Throughout these past few years the resurgence of the pop-punk genre has been unprecedented. Bands like The Story So Far and The Wonder Years have had an almost meteoric rise in popularity, and while not being fully embraced by the mainstream, the genre itself has never been closer since its initial rise in the early 2000s. Despite this increase however, a lot of pop-punk bands have fallen to the wayside in comparison to their contemporaries, regardless of their talent. And it’s sad to say that Forever Came Calling is one of them.
Released in 2012, Forever Came Calling’s debut ‘Contender’ was a 20 minute blast of catchy, upbeat pop-punk. And while being relatively simplistic, it was certainly an enjoyable album. So it was a surprise that the album received a fairly lacklustre response, especially being signed to the pop-punk haven Pure Noise Records. That’s not a knock on any other band, it’s just a shame that Forever Came Calling failed to create the buzz that other bands were achieving at the time.
But onto their new album. ‘What Matters Most’ definitely features noticeable progression. Packed full of catchier melodies and more accessible choruses, and even a solo on ‘Rather Be Dead Than Cool’, there’s a clear transition from their rougher, straight up punk inspired material found on their previous releases. Overall, their sound is still more or less the same, but with far more polished production, Forever Came Calling are noticeably poppier.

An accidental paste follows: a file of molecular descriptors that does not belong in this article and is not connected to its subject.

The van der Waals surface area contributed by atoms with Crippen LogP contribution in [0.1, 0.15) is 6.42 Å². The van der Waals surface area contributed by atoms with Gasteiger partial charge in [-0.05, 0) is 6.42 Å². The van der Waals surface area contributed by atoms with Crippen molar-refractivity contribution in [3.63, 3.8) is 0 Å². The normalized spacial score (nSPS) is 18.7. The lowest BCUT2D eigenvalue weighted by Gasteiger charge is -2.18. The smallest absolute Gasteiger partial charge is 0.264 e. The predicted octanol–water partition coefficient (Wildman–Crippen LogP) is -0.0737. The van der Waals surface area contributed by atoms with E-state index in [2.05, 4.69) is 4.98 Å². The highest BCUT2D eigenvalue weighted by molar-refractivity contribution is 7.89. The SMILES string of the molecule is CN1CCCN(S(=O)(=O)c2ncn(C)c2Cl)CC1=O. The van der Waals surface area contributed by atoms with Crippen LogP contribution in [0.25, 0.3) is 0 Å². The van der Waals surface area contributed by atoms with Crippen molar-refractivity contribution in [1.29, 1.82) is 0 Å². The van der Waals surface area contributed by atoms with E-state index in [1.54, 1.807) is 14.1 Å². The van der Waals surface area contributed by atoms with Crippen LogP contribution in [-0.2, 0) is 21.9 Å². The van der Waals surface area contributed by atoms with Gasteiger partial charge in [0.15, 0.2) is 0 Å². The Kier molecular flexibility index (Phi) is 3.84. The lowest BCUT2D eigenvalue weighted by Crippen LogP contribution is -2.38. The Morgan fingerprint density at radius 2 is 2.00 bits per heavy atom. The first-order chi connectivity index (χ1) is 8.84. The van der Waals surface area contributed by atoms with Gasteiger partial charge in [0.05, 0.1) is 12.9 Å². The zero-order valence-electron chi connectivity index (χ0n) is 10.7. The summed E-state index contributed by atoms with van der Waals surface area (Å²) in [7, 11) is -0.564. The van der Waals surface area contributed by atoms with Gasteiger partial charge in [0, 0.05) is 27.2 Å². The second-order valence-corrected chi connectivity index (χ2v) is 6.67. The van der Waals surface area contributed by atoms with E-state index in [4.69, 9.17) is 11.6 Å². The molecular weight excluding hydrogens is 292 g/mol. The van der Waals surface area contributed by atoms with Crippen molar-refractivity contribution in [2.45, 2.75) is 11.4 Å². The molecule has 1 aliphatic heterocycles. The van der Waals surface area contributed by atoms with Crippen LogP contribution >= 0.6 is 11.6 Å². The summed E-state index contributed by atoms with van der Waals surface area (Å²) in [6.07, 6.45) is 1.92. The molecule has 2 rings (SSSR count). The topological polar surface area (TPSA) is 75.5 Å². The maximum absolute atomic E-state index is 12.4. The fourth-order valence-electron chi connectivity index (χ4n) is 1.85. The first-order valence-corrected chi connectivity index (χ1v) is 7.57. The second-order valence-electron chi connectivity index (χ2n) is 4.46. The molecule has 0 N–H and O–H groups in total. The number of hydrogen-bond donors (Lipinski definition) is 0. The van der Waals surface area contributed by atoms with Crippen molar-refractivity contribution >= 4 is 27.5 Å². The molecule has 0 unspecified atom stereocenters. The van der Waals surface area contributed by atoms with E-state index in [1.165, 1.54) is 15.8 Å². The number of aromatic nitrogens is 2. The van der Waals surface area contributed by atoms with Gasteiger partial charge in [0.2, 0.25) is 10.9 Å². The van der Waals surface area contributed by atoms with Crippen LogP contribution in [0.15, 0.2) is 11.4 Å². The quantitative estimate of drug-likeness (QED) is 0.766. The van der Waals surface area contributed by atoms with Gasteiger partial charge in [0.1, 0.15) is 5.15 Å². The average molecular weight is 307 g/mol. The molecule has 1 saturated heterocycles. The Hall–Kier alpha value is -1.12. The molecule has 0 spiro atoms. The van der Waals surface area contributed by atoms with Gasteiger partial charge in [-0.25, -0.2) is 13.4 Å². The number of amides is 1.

Not that that’s a bad thing of course, as it leaves the majority of the album launching at full throttle from the get-go. Tracks such as ‘Defenseless’ and ‘Spanish Mother’s (I Just Miss)’ fully embody this, as they both consist of a tempo that is not only energetic, but choruses that are also ridiculously infectious. However, things are slowed down a notch with acoustic track ‘Endangered Innocence’. Personally, I didn’t feel like the song fit that well on the album. The album moves at a relatively fast pace throughout, however with the inclusion of the acoustic track it felt like it was tacked on, rather than naturally being a part of the sound. As a result, the whole track just feels forced, regardless of the subject matter.
Despite ‘Endangered Innocence’ however, the pace of the album is consistently upbeat. As a result of this, the similarity of each song does make each track almost blur into the next. Resulting in some parts of the album sounding similar to others, and therefore doesn’t really offer anything that interesting after repeated listens.
But sure, ‘What Matters Most’ is by no means reinventing the wheel, but it’s certainly presents pop punk at some of its finest moments, as the band really know how to play the genre right. From the use of gang vocals on ‘Mapping With A Sense of Direction’ to bring a new appeal to the chorus, to the use of palm muting to compliment the vocals on ‘Transient (I Don’t Miss)’, each typical pop punk stereotype is utilised so well, it leaves ‘What Matters Most’ with nothing but summer-fuelled anthems.
And so overall, ‘What Matters Most’ is a remarkably solid album, which is going to be enjoyable to any pop punk fan. And if Forever Came Calling never reach the same level of success as some other pop punk bands, then at least they made an album worthy of it.
‘What Matters Most’ by Forever Came Calling is out now on Pure Noise Records.
Words by Harry Miller (@HarrryMiller)